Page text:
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ON THE DEGREE OF EVIDENCE THAT OUGHT TO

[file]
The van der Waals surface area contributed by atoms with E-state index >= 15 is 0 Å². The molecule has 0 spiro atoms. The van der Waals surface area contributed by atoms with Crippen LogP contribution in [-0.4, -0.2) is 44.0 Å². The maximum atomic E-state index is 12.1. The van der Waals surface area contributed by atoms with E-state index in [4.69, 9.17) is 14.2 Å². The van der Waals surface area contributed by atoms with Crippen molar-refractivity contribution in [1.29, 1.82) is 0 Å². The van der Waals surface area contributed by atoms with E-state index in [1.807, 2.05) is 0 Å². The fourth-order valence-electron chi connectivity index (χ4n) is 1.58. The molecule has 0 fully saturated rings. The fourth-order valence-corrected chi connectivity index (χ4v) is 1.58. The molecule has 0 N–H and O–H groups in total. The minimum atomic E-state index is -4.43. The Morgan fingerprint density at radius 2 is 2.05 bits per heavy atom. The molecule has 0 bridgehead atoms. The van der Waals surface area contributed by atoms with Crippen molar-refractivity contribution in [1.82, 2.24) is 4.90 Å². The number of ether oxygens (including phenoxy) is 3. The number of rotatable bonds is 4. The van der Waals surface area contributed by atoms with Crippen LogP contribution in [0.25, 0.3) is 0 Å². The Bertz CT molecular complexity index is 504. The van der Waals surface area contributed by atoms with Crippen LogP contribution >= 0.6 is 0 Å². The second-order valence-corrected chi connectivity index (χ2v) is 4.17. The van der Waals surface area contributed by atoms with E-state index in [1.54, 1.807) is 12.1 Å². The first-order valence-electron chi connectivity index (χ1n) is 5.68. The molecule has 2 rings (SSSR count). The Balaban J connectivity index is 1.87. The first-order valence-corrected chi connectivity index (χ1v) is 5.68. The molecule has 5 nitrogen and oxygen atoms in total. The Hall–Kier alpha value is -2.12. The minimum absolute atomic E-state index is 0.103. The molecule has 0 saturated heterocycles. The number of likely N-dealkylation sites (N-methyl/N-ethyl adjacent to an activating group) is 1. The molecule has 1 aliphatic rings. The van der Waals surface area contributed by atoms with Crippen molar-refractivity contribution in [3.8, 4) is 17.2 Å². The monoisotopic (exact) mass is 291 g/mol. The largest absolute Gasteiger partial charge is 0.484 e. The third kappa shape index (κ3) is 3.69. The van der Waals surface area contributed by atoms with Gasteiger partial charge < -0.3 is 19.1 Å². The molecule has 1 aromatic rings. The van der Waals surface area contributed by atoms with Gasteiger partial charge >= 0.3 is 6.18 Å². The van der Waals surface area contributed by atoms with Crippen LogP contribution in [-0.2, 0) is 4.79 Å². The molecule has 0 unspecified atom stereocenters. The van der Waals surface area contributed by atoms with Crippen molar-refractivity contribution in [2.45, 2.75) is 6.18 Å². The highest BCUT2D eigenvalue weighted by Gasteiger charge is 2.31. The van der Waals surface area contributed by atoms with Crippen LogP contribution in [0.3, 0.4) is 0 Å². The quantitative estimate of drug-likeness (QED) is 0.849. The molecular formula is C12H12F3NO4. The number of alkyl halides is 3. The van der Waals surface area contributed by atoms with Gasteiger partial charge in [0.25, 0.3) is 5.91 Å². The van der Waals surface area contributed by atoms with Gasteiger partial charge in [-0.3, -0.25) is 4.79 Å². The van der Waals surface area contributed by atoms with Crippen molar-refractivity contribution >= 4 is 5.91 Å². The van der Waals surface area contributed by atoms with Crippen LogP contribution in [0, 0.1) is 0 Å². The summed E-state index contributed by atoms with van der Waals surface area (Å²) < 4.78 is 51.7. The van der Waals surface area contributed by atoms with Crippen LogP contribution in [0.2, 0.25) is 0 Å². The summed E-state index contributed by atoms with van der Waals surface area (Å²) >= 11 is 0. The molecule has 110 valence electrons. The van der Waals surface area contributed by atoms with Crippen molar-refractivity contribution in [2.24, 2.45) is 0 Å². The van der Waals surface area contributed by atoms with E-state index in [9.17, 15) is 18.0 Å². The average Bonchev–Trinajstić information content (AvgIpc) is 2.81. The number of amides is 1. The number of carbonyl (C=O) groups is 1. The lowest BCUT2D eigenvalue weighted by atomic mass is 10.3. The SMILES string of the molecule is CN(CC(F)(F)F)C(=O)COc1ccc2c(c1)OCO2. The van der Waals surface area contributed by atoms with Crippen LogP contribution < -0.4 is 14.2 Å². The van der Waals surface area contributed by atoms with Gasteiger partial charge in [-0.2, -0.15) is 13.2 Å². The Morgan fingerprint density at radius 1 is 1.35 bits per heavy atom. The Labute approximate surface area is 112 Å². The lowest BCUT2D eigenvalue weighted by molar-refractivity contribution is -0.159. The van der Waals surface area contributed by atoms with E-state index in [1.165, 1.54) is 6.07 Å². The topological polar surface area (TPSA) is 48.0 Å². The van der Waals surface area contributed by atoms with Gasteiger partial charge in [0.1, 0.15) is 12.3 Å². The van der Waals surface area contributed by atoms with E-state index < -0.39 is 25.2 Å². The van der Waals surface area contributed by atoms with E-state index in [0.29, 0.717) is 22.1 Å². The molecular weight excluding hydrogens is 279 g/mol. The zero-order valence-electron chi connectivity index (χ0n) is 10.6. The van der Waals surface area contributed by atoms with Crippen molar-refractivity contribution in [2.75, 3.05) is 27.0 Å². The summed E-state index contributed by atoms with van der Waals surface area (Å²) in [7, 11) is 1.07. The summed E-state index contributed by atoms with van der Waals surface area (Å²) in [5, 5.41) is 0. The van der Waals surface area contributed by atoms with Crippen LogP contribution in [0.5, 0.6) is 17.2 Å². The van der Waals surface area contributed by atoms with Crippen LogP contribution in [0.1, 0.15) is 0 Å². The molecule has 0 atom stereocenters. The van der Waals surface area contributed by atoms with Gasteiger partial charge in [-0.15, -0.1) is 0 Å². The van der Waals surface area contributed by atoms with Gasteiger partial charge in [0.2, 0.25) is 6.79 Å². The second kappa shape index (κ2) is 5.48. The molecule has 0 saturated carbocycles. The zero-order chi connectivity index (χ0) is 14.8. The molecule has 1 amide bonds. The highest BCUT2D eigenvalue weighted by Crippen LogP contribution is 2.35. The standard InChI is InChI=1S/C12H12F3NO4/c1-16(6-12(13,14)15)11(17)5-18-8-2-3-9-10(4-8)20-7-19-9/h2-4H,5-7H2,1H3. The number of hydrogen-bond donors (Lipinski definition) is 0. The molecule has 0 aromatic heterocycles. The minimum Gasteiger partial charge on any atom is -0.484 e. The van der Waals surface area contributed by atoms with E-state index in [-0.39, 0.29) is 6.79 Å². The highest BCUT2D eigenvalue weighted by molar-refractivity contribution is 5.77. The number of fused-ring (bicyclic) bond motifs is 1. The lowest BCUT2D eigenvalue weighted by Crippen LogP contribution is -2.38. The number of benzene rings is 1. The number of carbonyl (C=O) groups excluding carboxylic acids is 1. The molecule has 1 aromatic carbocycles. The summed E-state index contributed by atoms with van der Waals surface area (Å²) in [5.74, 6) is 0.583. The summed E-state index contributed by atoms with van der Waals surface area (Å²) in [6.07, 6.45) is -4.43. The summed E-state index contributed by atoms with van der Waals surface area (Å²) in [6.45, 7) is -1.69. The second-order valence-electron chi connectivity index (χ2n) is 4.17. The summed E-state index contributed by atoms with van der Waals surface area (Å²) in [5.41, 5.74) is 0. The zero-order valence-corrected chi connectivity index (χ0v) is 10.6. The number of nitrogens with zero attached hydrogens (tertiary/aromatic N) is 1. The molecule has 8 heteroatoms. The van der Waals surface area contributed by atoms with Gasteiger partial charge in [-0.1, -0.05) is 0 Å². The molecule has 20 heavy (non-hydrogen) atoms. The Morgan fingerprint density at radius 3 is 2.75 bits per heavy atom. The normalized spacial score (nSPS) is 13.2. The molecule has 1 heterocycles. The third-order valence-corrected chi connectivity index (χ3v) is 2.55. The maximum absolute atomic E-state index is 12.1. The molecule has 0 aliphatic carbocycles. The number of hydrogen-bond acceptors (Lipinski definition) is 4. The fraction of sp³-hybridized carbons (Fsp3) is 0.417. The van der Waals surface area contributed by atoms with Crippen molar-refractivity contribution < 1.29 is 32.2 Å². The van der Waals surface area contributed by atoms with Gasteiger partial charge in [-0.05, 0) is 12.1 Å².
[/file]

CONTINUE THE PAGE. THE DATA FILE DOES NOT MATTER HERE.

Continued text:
BE EXPECTED IN MATTERS OF REVELATION. As, on the one side, it is a great errour, in all cases, to expect such evidence, as the nature of the subject renders impossible; so it is as weak, on the other side, to lay the stress of important truths on such evidence, as is in its own nature unsatisfactory and precarious: or to assert, with great assurance, what can no way be proved, even by that sort of evidence which is proper for the subject in debate. An instance of the first sort we have in Autolicus, an heathen, in his debates with Theophilus of Antioch; who appears weakly to have insisted upon seeing the God of the Christians, ere he would believe his existence; while one of the known attributes of that God is, that he is invisible. And almost equally preposterous would any philosophical sceptic now be, who should require the sight of the air in which we breathe, before he would believe that there was such an element at all. Whereas it is clear, that the air may be demonstrated to be sufficiently sensible and real, by a thousand experiments; while yet none of those experiments can render it visible to us : just as the existence of a supreme Being may be demonstrated by innumerable arguments, although none of those arguments imply even the possibility of his being properly seen by any of his creatures. But then, that we may keep a mean here, and may neither on one side, expect in our religious inquiries, overbearing, or strictly mathematic evidence, such as is impossible to be denied or doubted of by any; which would render the constant design of Providence, already stated, entirely ineffectual, and force both good and bad to be believers, without any regard to their qualifications and temper of mind : nor, on the other. side, may we depend on such weak and precarious arguments, as are not really sufficient or satisfactory to even fair, honest, and impartial men. I intend here to consider what that degree of evidence is which ought to be insisted on; without, which we are not, and with which we are obliged to acquiesce in divine matters. Now this degree, of evidence I take to be that, and no other, which upright judges are determined by in all their important affairs of estate and life, that come before. them; and according to which, they ever aim to give sentence in their courts of judicature. I choose to instance in this judicial evidence, and these judicial determinations especially, because the persons concerned in such matters are, by long use, and the nature of their employment, generally speaking, the best and most sagacious discoverers of truth, and those that judge the most unbiassedly and fairly, concerning sufficient or insufficient evidence, of all others. Such upright judges then, never expect strictly undeniable or mathematic evidence; which they know is, in human affairs, absolutely impossible to be had : they do not require that the witnesses they examine should be infallible, or impeccable, which they are sensible would be alike wild and ridiculous; yet do they expect full, sufficient, or convincing evidence; and such as is plainly superior to what is alleged on the other side: and they require that the witnesses they believe, be, so far